The University of Kentucky Public Relations and Strategic Communications Office provides a weekly health column available for use and reprint by news media. This week's column is by Samantha Bochenek, Pharm.D., director of infusion pharmacy services for UK HealthCare.
LEXINGTON, Ky. (Oct. 18, 2021) — Monoclonal antibody therapy is an infusion treatment that can reduce the severity of COVID-19. Here are some of the commonly asked questions about the treatment.
Q: What are monoclonal antibodies and how do they work?
A: Monoclonal antibodies are proteins created in a lab. The proteins mimic your immune system and are meant to make COVID-19 disease milder in patients who are already sick.
Q: Who is eligible to receive the treatment?
A: The Food and Drug Administration (FDA) has issued an Emergency Use Authorization to permit the use of monoclonal antibody therapy for the treatment of mild to moderate COVID-19 in adult and pediatric patients (12 years of age and older weighting at least 85 pounds) who test positive for COVID-19 and who are at high risk for moderate to severe COVID-19.
Q: If I can get antibody treatment when I get COVID, why do I need to bother with the vaccine?
A: The vaccine has been shown to be highly effective at preventing the acquisition of COVID-19 and significantly reduces symptoms if any strain is contracted. The monoclonal antibody is not as effective as the vaccine at preventing COVID-19 and you can’t get the therapy until after you test positive. It is also crucial to get the monoclonal antibody treatment quickly after discovering a positive case. Depending on where you live, it may be difficult to schedule the treatment and should be considered a last line of defense to avoid hospitalization from this disease. Lastly, monoclonal antibody treatment may not work for everyone, which is another reason to get vaccinated.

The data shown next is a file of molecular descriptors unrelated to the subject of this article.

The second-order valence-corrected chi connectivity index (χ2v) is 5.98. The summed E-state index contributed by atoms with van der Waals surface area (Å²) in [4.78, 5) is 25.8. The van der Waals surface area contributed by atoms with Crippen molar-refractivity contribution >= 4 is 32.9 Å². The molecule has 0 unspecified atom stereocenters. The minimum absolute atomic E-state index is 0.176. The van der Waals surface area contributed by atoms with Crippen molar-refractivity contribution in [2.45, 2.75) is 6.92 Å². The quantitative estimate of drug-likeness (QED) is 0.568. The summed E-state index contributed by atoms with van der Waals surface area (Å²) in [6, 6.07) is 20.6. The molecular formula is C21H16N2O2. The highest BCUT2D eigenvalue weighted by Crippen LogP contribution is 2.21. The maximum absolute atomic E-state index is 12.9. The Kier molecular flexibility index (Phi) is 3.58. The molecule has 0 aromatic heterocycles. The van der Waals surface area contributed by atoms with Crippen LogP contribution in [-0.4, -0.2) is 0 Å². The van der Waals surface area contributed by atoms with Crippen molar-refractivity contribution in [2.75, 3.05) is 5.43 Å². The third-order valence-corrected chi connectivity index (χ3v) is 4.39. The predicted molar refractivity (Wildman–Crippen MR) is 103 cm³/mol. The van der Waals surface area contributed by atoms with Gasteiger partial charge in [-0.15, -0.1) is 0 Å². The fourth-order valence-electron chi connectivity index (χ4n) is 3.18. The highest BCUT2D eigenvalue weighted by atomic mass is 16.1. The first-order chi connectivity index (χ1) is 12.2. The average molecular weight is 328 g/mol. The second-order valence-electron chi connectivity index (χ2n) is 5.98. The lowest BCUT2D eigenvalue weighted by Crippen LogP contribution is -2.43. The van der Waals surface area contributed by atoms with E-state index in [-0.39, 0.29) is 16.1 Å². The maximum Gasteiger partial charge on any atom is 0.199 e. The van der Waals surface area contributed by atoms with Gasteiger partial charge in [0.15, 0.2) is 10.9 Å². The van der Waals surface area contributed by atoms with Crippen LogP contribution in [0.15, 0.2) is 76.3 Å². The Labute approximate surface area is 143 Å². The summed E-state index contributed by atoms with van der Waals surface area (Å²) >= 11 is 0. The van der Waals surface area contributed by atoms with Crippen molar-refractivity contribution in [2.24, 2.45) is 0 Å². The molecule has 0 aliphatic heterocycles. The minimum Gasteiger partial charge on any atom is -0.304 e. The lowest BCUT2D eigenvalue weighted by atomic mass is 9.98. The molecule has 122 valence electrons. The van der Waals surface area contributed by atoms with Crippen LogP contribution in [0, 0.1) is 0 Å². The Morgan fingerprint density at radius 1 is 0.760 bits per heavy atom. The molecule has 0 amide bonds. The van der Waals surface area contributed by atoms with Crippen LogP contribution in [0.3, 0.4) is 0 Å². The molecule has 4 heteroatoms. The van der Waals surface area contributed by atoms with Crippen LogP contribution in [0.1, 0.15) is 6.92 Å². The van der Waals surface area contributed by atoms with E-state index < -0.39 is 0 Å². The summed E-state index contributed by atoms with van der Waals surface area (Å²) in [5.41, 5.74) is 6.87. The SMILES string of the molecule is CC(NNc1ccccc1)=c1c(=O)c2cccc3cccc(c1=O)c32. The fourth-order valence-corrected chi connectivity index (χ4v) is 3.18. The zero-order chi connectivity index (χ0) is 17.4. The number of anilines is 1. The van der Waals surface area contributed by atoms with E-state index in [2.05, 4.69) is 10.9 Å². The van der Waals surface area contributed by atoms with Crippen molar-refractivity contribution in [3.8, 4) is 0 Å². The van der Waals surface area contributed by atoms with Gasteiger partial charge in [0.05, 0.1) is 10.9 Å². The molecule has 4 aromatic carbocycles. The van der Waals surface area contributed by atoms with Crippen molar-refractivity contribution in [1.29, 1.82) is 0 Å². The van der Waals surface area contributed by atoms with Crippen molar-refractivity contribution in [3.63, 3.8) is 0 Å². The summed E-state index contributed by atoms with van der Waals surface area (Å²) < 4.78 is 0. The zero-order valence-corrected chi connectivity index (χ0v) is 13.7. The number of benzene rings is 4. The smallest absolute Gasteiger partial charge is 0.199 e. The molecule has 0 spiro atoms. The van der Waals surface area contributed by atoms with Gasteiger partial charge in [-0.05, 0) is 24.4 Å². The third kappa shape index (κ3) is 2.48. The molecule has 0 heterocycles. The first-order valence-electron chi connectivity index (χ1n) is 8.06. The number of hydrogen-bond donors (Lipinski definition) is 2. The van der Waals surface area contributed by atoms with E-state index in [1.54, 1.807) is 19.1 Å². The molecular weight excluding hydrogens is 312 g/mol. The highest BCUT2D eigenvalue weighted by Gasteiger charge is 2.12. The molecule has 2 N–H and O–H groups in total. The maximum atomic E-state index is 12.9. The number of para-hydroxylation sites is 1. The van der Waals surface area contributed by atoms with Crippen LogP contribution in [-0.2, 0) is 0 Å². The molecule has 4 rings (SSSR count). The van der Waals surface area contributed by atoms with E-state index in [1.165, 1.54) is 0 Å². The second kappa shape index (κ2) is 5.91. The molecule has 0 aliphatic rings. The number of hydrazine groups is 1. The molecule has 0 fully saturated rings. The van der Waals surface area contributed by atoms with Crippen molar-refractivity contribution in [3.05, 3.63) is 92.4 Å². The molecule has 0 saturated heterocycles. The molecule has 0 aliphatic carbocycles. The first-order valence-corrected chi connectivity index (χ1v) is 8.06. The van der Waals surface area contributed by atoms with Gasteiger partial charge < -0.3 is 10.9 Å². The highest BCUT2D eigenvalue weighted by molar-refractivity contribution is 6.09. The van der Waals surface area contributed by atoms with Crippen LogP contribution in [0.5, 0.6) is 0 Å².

Q; I tested positive for COVID, but I don’t have symptoms. Can I get the antibody treatment?
A: If you test positive and have one of the risk factors for severe COVID-19, including, but not limited to, being 65 or older, obesity, chronic kidney disease, diabetes, immunosuppressive disease, immunosuppressive treatment, cardiovascular disease, sickle cell disease, pregnancy, chronic lung disease, neurodevelopmental disorders or other conditions that confer medical complexity (for example: cerebral palsy, genetic/metabolic syndromes, severe congenital anomalies, or medical related technological dependent (for example: tracheostomy or gastrostomy)), you should contact your primary care provider and ask for a referral to receive the treatment.
Q: Is the treatment effective?
A: Monoclonal antibodies have been shown to be effective, but more data is required for full FDA approval. Currently, the medication is only available through an Emergency Use Authorization.
Q: How can I get the therapy?
A: You should speak with your primary care provider regarding monoclonal antibody therapy. Monoclonal antibody therapy requires a physician order.
Q: How is it administered?
A: The medication can be administered via an intravenous infusion or four shots in four different locations on the body. A health care provider must administer the therapy since it requires a one-hour observation period post administration to ensure the medication was well tolerated.
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